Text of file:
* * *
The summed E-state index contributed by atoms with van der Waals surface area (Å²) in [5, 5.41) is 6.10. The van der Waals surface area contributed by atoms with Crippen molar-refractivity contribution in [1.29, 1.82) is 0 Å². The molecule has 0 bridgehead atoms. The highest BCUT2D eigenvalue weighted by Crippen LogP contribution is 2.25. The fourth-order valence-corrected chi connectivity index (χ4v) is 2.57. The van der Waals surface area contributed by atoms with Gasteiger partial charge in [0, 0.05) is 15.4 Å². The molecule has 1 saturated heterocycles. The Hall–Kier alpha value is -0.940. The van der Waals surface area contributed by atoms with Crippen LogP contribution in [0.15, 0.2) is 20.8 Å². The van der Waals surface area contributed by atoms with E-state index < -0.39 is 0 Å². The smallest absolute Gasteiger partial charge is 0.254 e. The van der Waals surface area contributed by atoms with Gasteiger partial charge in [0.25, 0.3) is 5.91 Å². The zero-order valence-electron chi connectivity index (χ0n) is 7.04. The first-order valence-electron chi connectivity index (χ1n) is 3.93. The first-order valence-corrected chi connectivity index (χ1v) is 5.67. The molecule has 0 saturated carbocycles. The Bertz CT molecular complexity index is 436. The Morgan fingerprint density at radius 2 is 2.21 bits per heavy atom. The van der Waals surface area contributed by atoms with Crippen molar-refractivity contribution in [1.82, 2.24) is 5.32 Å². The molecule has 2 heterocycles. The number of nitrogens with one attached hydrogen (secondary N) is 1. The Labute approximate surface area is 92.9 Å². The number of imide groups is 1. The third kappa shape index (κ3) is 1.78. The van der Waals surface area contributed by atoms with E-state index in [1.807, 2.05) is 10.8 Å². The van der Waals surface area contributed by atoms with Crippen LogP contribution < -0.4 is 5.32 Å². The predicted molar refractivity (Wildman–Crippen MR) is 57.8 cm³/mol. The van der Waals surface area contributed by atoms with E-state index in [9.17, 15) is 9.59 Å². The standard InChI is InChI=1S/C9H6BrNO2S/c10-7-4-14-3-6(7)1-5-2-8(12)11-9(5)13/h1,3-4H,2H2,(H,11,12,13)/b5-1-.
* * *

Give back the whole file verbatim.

The summed E-state index contributed by atoms with van der Waals surface area (Å²) in [5, 5.41) is 6.10. The van der Waals surface area contributed by atoms with Crippen molar-refractivity contribution in [1.29, 1.82) is 0 Å². The molecule has 0 bridgehead atoms. The highest BCUT2D eigenvalue weighted by Crippen LogP contribution is 2.25. The fourth-order valence-corrected chi connectivity index (χ4v) is 2.57. The van der Waals surface area contributed by atoms with Gasteiger partial charge in [0, 0.05) is 15.4 Å². The molecule has 1 saturated heterocycles. The Hall–Kier alpha value is -0.940. The van der Waals surface area contributed by atoms with Crippen LogP contribution in [0.15, 0.2) is 20.8 Å². The van der Waals surface area contributed by atoms with E-state index < -0.39 is 0 Å². The smallest absolute Gasteiger partial charge is 0.254 e. The van der Waals surface area contributed by atoms with Gasteiger partial charge in [0.25, 0.3) is 5.91 Å². The zero-order valence-electron chi connectivity index (χ0n) is 7.04. The first-order valence-electron chi connectivity index (χ1n) is 3.93. The first-order valence-corrected chi connectivity index (χ1v) is 5.67. The molecule has 0 saturated carbocycles. The Bertz CT molecular complexity index is 436. The Morgan fingerprint density at radius 2 is 2.21 bits per heavy atom. The van der Waals surface area contributed by atoms with Crippen molar-refractivity contribution in [1.82, 2.24) is 5.32 Å². The molecule has 2 heterocycles. The number of nitrogens with one attached hydrogen (secondary N) is 1. The Labute approximate surface area is 92.9 Å². The number of imide groups is 1. The third kappa shape index (κ3) is 1.78. The van der Waals surface area contributed by atoms with E-state index in [1.807, 2.05) is 10.8 Å². The van der Waals surface area contributed by atoms with Crippen LogP contribution < -0.4 is 5.32 Å². The predicted molar refractivity (Wildman–Crippen MR) is 57.8 cm³/mol. The van der Waals surface area contributed by atoms with E-state index in [9.17, 15) is 9.59 Å². The standard InChI is InChI=1S/C9H6BrNO2S/c10-7-4-14-3-6(7)1-5-2-8(12)11-9(5)13/h1,3-4H,2H2,(H,11,12,13)/b5-1-.